If you travel along City Road in Fenton, you might have noticed some unusual activity. An archaeological dig is currently taking place on the public car park next to the old NatWest bank ahead of the future redevelopment of the site.
So far teams have uncovered three, 19th century pottery kilns with evidence of later repairs, but further investigations could reveal an earlier construction date.
The site was occupied in the mid-to-late 1700s by William Greatbatch, who was a significant potter at the time and had a well-documented business relationship with Josiah Wedgwood. However, Greatbatch was declared bankrupt in 1782 and had left the site by the following year.
The next documented occupants were Bourne, Baker and Bourne, who acquired the site in the late 1820s and had another factory on the opposite side of the road. The Baker family is credited with having single-handedly ‘built’ Fenton and the Baker and Bourne families owned more than 100 houses and the Roebuck Inn between them at this time.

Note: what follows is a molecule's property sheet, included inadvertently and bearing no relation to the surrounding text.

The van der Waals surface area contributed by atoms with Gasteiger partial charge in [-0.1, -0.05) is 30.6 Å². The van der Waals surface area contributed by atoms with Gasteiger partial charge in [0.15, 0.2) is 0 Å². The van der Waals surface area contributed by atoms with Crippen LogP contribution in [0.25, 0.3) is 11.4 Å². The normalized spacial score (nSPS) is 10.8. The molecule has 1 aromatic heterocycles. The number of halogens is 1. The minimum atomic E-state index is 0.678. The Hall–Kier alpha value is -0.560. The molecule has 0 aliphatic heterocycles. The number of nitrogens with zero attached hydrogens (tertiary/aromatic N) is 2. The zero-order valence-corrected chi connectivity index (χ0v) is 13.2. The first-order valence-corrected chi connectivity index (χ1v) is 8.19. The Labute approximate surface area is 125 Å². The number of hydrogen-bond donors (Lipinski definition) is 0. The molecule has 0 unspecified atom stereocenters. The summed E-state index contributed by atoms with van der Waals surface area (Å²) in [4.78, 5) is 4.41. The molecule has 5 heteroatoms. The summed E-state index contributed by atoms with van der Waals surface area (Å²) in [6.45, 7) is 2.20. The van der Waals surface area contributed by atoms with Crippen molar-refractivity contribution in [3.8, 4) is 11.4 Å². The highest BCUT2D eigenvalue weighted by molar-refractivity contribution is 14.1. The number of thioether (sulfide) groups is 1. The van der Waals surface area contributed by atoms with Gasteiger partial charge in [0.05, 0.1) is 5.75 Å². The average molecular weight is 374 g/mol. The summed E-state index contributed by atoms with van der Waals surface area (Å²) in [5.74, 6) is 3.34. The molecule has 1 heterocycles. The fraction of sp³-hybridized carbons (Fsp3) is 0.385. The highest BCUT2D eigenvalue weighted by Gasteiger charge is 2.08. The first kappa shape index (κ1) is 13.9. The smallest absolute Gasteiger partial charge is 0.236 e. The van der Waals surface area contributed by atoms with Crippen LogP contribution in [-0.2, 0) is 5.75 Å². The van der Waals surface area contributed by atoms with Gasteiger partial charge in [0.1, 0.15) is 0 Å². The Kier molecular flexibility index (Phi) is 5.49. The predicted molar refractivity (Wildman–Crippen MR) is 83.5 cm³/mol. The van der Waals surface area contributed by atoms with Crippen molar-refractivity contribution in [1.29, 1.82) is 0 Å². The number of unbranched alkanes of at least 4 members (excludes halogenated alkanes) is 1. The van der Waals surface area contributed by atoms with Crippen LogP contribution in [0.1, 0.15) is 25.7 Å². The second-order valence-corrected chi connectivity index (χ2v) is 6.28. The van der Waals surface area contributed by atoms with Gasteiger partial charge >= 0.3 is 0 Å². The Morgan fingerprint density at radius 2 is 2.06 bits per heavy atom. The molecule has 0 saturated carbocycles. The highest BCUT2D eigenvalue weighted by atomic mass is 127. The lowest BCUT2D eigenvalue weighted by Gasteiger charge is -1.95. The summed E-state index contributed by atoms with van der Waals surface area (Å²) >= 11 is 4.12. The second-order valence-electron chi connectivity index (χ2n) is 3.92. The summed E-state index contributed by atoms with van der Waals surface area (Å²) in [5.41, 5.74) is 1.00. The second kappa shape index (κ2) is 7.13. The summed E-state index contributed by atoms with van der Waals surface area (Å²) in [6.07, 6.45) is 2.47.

By 1878 the factory had become an encaustic tileworks, but by around 1884 the firm of Thomas Forester, Son & Co. was manufacturing china and earthenware from the works. The factory is identified as the ‘Sutherland Pottery’ on the 1900 Ordnance Survey map and was held by Hulme & Christie at this point, who were earthenware manufacturers. Between 1924 and 1937, the factory again shifted to tile production and by 1960, it was occupied by the Ceramic Tile and Pottery Company. The works had closed by the late 1970s.
The excavation was due to finish last week but has been extended to October 22 to allow more work to take place. The team on site will be extending two of the trenches to investigate the kilns within them further.
The site is due to be redeveloped into 42 apartments across two blocks, which the city council will own and rent out. The development, which is part of a wider £18 million investment into housing across Fenton, is expected to be finished in February 2022.